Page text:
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The popular nationwide science popularization event Night of Scientists will be held a week later than usual this year, on Friday, 6 October. Once again, dozens of universities and other scientific and educational institutions will take part. The theme that will permeate the entire evening and influence the programme activities of the scientists and scholars has just been announced by the event organisers. The magic of this year's Scientists' Night lies in its Mystery.

The Night of Scientists science popularization event will be held a week later than usual this year - the organizers decided to do so because of the Czech National Day holiday, which is due on Thursday and for many of us it will be an opportunity for a prolonged weekend away from home. Universities and other educational institutions will be therefore closed to visitors after sunset this year until Friday, 6 October.

Uncover the secrets using scientific methods

Each year the theme of the Night of Scientists is new, original and paramount to the event. This year, the theme of Mystery runs through all the activities. "As mysterious, elusive and complicated as science may seem to some. But that's why Scientists' Night is here, to open the doors of the places where science, in all its many forms, happens. And when else are the real secrets revealed than after dusk?" says Jitřenka Navrátilová, manager of the national coordinator.

Hundreds of years ago, many processes and phenomena not only in nature but also in society were shrouded in mystery. The movements of cosmic bodies, the storage of energy, the spread of disease and its cure, the motivations and behaviour of both individuals and entire societies - these and much more have been regarded as indecipherable mysteries for centuries. And although science has painstakingly unravelled, described and explained the mysteries over many years, new and more complex questions have arisen and continue to arise.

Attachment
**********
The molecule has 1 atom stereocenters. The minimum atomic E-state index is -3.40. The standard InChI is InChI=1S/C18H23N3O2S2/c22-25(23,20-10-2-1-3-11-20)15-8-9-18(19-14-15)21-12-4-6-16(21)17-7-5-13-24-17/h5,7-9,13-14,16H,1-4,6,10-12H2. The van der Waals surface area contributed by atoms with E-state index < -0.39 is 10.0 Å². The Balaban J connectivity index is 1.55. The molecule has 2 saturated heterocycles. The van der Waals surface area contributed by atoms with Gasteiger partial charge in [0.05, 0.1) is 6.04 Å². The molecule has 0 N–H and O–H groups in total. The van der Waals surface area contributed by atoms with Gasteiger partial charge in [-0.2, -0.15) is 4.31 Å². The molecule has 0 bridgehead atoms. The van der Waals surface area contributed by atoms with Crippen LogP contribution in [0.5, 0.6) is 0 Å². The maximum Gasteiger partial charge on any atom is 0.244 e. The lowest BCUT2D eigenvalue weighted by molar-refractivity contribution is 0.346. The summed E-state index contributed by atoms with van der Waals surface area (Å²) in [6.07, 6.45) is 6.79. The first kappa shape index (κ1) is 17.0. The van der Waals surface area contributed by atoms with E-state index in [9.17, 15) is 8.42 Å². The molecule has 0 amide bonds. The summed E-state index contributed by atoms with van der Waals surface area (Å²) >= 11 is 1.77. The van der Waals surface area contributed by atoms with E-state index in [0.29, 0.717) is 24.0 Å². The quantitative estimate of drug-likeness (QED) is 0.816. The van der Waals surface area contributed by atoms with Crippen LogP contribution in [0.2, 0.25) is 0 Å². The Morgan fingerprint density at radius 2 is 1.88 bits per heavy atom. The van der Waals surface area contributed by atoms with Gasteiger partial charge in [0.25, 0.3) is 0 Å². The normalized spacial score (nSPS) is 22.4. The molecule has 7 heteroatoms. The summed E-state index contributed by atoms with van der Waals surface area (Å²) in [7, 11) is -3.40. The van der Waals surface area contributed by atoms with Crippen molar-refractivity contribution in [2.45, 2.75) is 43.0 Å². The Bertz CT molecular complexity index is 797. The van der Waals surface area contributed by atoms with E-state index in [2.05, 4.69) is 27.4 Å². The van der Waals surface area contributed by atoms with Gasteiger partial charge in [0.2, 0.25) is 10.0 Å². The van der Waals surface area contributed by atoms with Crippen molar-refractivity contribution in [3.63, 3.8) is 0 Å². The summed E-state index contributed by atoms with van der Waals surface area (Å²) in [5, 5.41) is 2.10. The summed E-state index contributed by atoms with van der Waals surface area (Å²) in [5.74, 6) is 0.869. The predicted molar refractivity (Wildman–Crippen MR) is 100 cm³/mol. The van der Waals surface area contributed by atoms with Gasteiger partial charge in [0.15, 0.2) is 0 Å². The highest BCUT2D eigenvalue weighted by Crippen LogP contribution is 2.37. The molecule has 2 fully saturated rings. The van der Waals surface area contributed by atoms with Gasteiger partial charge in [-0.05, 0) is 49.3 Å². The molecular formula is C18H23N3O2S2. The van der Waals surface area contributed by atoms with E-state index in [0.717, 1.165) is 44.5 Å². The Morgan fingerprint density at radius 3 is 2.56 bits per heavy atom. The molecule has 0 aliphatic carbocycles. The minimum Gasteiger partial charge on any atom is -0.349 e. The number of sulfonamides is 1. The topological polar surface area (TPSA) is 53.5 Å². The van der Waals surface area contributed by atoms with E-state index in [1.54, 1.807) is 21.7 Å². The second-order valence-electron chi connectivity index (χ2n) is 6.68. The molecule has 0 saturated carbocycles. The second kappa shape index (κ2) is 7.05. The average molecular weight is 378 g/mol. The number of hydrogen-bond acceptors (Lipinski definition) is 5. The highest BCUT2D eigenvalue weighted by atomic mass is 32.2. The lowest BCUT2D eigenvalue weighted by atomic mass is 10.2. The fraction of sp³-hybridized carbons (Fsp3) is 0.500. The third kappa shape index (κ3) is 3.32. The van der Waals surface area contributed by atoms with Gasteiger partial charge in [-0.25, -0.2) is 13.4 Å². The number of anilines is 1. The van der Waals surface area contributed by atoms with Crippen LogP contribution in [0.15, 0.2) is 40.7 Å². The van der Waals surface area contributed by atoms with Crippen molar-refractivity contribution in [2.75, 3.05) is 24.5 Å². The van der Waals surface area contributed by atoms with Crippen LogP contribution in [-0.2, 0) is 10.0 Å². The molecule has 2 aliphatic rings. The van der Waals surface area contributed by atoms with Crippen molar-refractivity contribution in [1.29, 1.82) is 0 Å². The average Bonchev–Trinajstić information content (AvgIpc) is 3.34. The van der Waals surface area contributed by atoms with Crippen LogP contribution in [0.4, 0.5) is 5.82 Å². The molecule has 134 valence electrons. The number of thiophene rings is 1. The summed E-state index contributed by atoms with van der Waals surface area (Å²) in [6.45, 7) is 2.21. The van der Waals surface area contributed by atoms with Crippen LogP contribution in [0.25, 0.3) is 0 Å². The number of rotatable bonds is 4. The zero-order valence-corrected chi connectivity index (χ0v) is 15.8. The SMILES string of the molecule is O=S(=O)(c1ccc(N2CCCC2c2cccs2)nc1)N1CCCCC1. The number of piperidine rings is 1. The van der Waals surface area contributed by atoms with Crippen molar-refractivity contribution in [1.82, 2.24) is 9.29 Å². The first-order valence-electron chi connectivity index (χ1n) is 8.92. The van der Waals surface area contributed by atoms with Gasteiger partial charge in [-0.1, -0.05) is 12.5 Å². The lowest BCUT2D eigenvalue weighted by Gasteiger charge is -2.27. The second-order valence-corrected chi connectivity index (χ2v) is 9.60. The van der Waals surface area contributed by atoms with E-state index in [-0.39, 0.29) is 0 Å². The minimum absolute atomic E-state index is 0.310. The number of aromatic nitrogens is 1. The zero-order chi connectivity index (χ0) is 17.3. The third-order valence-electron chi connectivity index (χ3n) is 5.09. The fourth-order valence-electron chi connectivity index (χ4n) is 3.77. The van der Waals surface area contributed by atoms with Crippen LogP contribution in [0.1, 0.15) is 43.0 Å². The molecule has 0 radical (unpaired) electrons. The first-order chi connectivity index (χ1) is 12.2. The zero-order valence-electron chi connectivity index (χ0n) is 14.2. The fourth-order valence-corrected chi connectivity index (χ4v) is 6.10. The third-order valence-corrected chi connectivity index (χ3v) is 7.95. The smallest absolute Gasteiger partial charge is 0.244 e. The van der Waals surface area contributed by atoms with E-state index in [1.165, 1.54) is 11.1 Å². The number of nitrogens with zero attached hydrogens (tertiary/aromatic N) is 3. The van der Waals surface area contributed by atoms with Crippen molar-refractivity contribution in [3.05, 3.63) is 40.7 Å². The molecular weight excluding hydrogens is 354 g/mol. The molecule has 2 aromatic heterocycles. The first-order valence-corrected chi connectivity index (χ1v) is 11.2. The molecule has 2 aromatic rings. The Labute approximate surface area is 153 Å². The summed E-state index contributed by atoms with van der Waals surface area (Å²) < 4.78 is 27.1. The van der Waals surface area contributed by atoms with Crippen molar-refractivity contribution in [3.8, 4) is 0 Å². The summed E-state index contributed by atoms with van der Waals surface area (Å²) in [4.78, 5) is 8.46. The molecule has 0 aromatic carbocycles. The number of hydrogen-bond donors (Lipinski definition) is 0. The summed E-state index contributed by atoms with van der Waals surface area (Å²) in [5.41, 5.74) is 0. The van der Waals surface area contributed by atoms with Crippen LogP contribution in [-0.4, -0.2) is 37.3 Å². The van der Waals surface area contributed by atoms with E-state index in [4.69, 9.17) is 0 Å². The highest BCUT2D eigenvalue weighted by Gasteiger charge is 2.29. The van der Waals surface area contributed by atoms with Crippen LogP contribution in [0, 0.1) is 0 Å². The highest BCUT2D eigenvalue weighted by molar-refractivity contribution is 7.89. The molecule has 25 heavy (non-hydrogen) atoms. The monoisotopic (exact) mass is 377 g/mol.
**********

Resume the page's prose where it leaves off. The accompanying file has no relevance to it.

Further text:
"Scientists' Night is a great opportunity to take a playful and interactive peek under the hood of such mysteries across all fields of science, social science, art or technology," adds Navrátilová.

In Prague, the organizers of the Night of Scientists of all five public universities (Czech Technical University in Prague, Czech University of Life Sciences in Prague, Charles University, Prague University of Economics and Business and Institute of Chemical Technology in Prague) are working closely together and, as last year, are preparing a joint activity. Its content will remain a secret for the time being. "Thanks to the cooperation of the organisers, communication, popularisation and links between the Prague universities will be deepened and visitors will be able to visit several departments in one evening", says Dana Kardová, coordinator of the Night of Scientists in Prague.

In addition to universities, other institutions will participate in the event

In addition to universities and dozens of scientific institutions, smaller organisations will also be involved in the organisation of the Night of Scientists. Some new secondary schools, departments of the Academy of Sciences of the Czech Republic or libraries will participate this year.

The Prague "nest" also welcomes nearby smaller institutions such as Dvořák Gymnasium and SOŠE Kralupy nad Vltavou and at the Václav Beneš Třebízský Gymnasium in Slaný town, who come up a new record every year. What secrets are they preparing for this year?

Český Vševěd 2023

The Night of Scientists will be accompanied again this year by the czech science popularizers competition Český Vševěd, the aim of which is to convey to the audience not only enthusiasm for science, but also a piece of knowledge itself in an understandable form.

All science popularizers can apply for the competition until the end of April - details can be found on the Night of Scientists website. The final evening will take place at the modern City Campus of the University of Ostrava on 6 December.

About the Night of Scientists

For the fifth time now, the Night of Scientists is represented by a group of two Ostrava universities (University of Ostrava and VŠB - Technical University of Ostrava) as the national coordinator. The event also involves over 20 universities and over 40 scientific institutions, science centres, observatories and others. It takes place at more than 100 locations throughout the Czech Republic.

The event as such was initiated by the European Commission in 2005 and its mission is to show people that science is not boring, but rather a well of interesting and fascinating phenomena. For one day a year, universities, science and research centres, science centres and other organisations in hundreds of locations across Europe are open in the evening and at night for free guided tours, popular education lectures, workshops, experiments, science shows, musical performances and so on. The aim of Scientists' Night is to break down the myths about scientists as people locked in laboratories and to show the general public that scientists are "ordinary people" who do work that benefits all of us, can present it in an engaging way, and can also have fun.